I hate it when I get duped. I mean, who doesn’t? Sometimes even the most vigilant of us can take a nap and miss something we should have caught . . . like the fact that the cute little netbook that I bought off someone from C-list had Windows 7 Ultimate loaded as the operating system – along with MS Office Pro – all for a cool $220. Oh, the ignorant bliss of wanting something to be just as good as it looks!
So, I discovered yesterday that my netbook has a bogus installation of Windows 7 – a pirated version, a hack. That presents a long series of issues, you know. Some of those issues seem best resolved by just buying another netbook.
I remember being 18 years old and my then-boyfriend (who I later married) bought for me a street version of a Rolex watch on one of his trips to New York. I thought it was cool, just because I was so crazy about him. The fact that it was a fake watch didn’t bother me. My employer at the time was from China, Mr. Lee, and he was very “into” Rolex (real) watches. I remember how he laughed at mine. He couldn’t speak English, but he made the tick-tock motion with his fingers, then wagged a finger “no” at me, then made the smooth-glide motion of a real Rolex. And then he laughed – face to the sky laughter. Whatever. From then on, I referred to the watch as my “Relax”.
Disturbingly, people can be counterfeit, too. I’m sure most of us have experienced one or two of those. We may have even pretended to be something we’re not on occasion. Just for effect. Just to ensure a particular outcome. The day usually comes, though – unexpected and with great surprise – when the fraud is uncovered. Sometimes it isn’t a surprise because we didn’t already know. Sometimes it’s a surprise because we thought it didn’t really matter that much.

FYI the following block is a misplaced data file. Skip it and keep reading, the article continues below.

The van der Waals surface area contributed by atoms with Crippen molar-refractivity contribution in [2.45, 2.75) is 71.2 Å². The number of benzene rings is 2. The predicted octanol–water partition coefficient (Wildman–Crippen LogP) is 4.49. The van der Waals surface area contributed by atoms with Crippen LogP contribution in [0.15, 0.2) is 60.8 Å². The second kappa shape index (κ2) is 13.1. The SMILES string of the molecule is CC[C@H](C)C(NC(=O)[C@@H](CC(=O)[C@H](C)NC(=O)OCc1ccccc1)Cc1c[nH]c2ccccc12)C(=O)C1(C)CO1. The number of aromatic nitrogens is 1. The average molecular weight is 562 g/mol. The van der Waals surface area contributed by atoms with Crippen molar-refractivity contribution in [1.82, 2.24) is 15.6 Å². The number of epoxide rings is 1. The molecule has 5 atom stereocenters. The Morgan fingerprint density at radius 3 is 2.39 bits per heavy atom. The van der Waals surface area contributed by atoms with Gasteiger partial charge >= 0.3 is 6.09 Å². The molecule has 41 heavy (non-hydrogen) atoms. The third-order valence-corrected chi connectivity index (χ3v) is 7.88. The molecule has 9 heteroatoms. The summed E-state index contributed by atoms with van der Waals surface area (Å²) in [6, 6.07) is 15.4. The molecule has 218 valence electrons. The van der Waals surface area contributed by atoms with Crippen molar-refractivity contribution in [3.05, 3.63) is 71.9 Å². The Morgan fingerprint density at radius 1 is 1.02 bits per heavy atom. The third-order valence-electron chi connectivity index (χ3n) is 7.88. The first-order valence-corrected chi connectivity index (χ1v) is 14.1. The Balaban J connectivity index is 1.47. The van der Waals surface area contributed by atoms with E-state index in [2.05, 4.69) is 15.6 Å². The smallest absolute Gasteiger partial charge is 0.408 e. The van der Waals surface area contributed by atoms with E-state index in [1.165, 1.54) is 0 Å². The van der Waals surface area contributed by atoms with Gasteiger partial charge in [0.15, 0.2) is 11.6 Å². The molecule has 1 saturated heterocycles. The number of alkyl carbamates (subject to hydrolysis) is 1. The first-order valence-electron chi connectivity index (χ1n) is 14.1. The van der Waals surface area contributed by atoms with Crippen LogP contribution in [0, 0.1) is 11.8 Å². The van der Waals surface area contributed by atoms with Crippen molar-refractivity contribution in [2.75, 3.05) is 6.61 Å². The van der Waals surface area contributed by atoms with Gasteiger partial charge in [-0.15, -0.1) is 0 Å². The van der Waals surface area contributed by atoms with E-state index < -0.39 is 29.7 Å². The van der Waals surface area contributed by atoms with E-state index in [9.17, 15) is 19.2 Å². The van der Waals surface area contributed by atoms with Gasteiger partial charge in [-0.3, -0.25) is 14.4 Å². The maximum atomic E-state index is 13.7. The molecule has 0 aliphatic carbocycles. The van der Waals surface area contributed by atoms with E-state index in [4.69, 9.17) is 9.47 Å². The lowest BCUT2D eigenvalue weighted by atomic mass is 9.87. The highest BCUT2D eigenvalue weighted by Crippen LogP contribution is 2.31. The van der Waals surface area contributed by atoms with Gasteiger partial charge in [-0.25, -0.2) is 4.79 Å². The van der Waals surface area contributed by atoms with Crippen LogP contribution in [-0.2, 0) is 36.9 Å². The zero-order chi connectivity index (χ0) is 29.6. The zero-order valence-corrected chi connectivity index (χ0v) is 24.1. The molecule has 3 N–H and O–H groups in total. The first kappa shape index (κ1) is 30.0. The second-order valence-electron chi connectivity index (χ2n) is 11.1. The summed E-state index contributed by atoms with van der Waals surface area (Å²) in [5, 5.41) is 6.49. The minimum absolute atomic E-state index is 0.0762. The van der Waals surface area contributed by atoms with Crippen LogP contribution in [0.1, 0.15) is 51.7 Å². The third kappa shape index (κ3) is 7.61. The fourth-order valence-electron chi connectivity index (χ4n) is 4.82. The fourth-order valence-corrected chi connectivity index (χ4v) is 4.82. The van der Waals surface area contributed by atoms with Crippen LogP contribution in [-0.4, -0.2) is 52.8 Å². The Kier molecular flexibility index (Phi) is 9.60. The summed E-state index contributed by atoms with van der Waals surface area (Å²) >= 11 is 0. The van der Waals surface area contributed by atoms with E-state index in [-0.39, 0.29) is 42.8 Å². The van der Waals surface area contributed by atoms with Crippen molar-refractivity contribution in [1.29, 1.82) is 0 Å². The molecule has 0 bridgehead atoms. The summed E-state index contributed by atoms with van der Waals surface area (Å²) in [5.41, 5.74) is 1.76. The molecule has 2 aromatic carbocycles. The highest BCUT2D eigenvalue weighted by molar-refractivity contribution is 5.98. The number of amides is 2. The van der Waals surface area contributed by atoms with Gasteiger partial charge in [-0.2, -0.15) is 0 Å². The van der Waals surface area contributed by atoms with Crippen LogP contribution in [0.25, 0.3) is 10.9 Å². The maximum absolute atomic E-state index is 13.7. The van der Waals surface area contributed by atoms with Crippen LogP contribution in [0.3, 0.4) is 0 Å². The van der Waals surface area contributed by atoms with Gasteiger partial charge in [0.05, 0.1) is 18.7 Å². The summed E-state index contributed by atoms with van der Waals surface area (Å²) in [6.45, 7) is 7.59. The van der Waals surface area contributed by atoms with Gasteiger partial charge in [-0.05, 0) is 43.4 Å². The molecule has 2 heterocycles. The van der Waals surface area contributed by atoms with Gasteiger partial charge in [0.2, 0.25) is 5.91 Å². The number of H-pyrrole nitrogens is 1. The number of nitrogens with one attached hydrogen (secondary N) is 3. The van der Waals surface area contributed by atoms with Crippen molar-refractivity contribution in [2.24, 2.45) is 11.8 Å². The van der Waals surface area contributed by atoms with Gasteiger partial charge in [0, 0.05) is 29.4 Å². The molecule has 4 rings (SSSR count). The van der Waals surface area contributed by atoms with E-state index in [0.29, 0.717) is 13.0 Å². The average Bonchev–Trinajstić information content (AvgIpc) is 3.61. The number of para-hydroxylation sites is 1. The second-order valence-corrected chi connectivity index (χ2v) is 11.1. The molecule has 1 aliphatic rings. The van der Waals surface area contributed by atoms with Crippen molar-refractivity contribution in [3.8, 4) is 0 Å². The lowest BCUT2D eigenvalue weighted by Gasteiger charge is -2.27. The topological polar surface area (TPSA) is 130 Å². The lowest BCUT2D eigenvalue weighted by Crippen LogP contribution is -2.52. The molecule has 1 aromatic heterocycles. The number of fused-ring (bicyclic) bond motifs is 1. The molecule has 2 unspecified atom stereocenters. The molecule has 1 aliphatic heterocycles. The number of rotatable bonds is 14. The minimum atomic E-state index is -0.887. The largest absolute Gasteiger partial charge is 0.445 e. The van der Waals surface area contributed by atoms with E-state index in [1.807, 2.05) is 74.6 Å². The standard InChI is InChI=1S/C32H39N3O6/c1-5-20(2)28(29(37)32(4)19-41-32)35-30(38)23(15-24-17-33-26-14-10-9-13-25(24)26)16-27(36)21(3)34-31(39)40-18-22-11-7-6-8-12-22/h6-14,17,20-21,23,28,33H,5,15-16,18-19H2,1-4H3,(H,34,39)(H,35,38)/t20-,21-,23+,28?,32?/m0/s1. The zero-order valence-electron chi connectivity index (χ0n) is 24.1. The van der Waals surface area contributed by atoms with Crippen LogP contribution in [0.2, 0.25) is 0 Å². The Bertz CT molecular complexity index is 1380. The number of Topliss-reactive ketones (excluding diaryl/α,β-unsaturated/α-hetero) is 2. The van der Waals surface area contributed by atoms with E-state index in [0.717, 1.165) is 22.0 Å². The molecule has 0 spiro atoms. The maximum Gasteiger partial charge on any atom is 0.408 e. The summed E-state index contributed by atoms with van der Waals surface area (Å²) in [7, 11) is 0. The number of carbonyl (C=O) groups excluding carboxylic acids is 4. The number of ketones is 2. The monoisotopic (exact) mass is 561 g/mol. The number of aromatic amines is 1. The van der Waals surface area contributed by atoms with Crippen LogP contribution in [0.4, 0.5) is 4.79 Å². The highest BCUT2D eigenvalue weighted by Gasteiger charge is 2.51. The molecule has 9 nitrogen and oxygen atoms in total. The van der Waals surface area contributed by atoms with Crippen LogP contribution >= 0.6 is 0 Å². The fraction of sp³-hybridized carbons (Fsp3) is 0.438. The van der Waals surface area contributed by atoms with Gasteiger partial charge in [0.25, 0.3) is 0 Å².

I’m a great big fan these days of authenticity. I value honesty and integrity in all relationships. But sometimes I still have to confront a counterfeit that creeps in under the radar.
I’m grateful that the truth always comes out when there are counterfeits in my life. I count it as proof that the God who called himself the Truth is in it. I wish it was always as easy for us to spot as the “Windows is not genuine” error message, but often it is much more subtle than that. I think we all yearn for “the real thing”, “the genuine article”. But we allow the imposter to stay around because it might cost a lot more than we hoped to pay. Being genuine does cost you a lot. (Ask Jesus, he knows all about that.) But it’s more like an investment with a good return. Investing in a counterfeit is always a loss.